Washington (Reuters) – Coronavirus cases continued their grim climb in the United States on Sunday with Midwestern states experiencing record hospitalizations, as increasingly bitter rhetoric kept the virus front and center of campaigning two days before the presidential election.
Nearly 87,000 cases were reported on Saturday, with 909 deaths and record hospitalizations for the sixth straight day in the Midwest, according to a Reuters tally. In October, 31 states set records for increases in new cases, 21 for hospitalized COVID-19 patients and 14 for record increases in deaths.
President Donald Trump, the Republican seeking re-election against Democratic challenger Joe Biden on Tuesday, downplays the virus and has accused Democrats of overblowing the pandemic that has killed more 230,000 Americans, more than any other country.
Biden and fellow Democrats have hammered Trump as a poor leader who failed to contain COVID-19 in the United States, which also leads the world in the daily average number of new cases.
Trump’s false accusation Friday that doctors were profiting from COVID-19 deaths drew harsh criticism from the governor of the election battleground state of Wisconsin.
“We have a president that believes that the doctors are at fault, they’re messing with the numbers and he believes that it’s over. It ain’t over,” Democratic Governor Tony Evers told CNN’s “State of the Union” on Sunday.
“We have hospitalizations going through the roof,” he said. “We absolutely need somebody that understands that this is an issue, it’s a thing. People are dying.”
Biden campaign adviser Anita Dunn defended doctors against Trump’s attack, saying many hospital workers did not have adequate protective gear for a long time.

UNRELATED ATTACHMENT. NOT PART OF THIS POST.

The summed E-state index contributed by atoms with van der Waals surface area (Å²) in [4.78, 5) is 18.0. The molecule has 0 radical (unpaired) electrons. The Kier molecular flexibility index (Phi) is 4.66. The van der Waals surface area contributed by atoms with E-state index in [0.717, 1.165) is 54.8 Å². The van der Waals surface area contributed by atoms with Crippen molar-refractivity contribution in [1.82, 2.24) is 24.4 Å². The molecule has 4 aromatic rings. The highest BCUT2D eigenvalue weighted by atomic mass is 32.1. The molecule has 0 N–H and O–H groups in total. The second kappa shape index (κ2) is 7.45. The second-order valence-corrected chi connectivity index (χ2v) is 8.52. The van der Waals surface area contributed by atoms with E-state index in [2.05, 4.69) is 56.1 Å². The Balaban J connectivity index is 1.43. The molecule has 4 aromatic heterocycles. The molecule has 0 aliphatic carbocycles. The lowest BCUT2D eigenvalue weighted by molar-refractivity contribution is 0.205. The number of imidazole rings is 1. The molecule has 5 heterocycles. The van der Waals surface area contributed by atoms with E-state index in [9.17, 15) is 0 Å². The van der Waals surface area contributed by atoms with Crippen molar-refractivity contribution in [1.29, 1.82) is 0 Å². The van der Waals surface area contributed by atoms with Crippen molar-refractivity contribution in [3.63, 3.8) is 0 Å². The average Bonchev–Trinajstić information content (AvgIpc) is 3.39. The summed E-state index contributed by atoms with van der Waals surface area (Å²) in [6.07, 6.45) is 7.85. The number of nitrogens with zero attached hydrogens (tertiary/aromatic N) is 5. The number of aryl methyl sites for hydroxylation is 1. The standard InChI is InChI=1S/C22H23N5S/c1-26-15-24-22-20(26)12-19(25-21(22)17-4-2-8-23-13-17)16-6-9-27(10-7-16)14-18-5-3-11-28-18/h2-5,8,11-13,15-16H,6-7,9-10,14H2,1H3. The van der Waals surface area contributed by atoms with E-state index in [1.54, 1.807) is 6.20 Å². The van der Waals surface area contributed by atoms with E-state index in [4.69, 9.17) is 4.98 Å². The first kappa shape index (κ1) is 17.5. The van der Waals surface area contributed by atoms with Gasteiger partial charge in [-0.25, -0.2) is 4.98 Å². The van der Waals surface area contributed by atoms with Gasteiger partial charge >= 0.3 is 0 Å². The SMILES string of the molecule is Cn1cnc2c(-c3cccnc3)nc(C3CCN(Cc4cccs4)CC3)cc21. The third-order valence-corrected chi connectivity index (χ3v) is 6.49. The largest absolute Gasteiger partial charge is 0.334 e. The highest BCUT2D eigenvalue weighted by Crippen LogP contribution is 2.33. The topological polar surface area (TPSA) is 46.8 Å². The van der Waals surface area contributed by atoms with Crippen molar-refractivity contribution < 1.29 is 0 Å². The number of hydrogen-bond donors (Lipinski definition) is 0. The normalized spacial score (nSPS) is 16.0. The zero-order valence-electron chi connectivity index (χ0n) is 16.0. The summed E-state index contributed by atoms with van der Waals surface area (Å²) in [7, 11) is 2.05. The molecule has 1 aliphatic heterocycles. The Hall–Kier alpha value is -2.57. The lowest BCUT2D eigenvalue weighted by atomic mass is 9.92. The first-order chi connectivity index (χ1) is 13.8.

“These people have been risking their lives since the beginning of this crisis,” she said on ABC’s “This Week.”
Trump’s comments referred to reports on doctors’ billing practices, Trump campaign adviser Jason Miller said on the same program, without elaborating.
Scott Gottlieb, a former Food and Drug Administration commissioner appointed by Trump, told CBS’ “Face the Nation” it was “troubling” to suggest doctors were manipulating data to get higher reimbursements as the country enters a difficult phase.
“Things are getting worse around the country,” and more aggressive actions will be needed to fight the virus’ spread, he said, with December likely to be the toughest month.
In Ohio, another prize state in Tuesday’s election, the number of tests coming back positive climbed from 2.5% to 7% in the past four weeks, Republican Governor Mike DeWine said.
“This thing is really, really spreading in Ohio,” DeWine said on CNN, attributing the increase to more social gatherings, people not wearing masks and letting their guard down.
Trump himself bounced back from a bout with coronavirus early in October to resume his large, crowded rallies, where many supporters do not wear masks.
Stanford University economists estimated that Trump’s campaign rallies have resulted in 30,000 additional confirmed cases of COVID-19, and likely led to more than 700 deaths overall, according to a paper posted this weekend.
Infectious disease experts have long suspected that the president’s rallies might be so-called superspreader events. But scientists have not been able to get a good read on their impact, in part because of a lack of robust contact tracing.
Trump has repeatedly disdained masks, even after outbreaks affected his own family and multiple White House staffers.
In contrast, Biden has stuck to federal health guidelines that discourage large, crowded gatherings during his campaign events. He has called Trump’s handling of the virus negligent and irresponsible.
Amid the acrimony, DeWine urged Americans to come together and fight what he called a war against a common enemy.
“This virus doesn’t care whether we vote for Joe Biden or whether we vote for Donald Trump. It’s coming after us.”